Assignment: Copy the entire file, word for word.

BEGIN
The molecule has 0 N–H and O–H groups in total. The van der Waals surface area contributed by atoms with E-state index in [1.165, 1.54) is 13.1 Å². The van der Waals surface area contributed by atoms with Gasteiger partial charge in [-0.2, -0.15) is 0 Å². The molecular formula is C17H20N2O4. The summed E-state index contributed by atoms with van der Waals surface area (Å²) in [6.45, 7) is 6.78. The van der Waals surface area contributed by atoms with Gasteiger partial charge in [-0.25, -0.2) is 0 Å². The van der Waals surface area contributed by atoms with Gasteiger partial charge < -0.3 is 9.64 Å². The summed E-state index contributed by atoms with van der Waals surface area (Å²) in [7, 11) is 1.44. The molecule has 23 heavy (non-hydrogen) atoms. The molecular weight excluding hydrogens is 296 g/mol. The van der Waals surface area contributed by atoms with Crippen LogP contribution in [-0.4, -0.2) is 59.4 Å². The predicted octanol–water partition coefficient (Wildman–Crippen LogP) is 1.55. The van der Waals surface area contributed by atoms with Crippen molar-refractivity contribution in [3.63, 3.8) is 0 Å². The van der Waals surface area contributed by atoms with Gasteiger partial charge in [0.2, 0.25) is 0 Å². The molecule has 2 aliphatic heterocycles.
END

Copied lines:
The molecule has 0 N–H and O–H groups in total. The van der Waals surface area contributed by atoms with E-state index in [1.165, 1.54) is 13.1 Å². The van der Waals surface area contributed by atoms with Gasteiger partial charge in [-0.2, -0.15) is 0 Å². The molecular formula is C17H20N2O4. The summed E-state index contributed by atoms with van der Waals surface area (Å²) in [6.45, 7) is 6.78. The van der Waals surface area contributed by atoms with Gasteiger partial charge in [-0.25, -0.2) is 0 Å². The van der Waals surface area contributed by atoms with Gasteiger partial charge < -0.3 is 9.64 Å². The summed E-state index contributed by atoms with van der Waals surface area (Å²) in [7, 11) is 1.44. The molecule has 23 heavy (non-hydrogen) atoms. The molecular weight excluding hydrogens is 296 g/mol. The van der Waals surface area contributed by atoms with Crippen LogP contribution in [-0.4, -0.2) is 59.4 Å². The predicted octanol–water partition coefficient (Wildman–Crippen LogP) is 1.55. The van der Waals surface area contributed by atoms with Crippen molar-refractivity contribution in [3.63, 3.8) is 0 Å². The van der Waals surface area contributed by atoms with Gasteiger partial charge in [0.2, 0.25) is 0 Å². The molecule has 2 aliphatic heterocycles.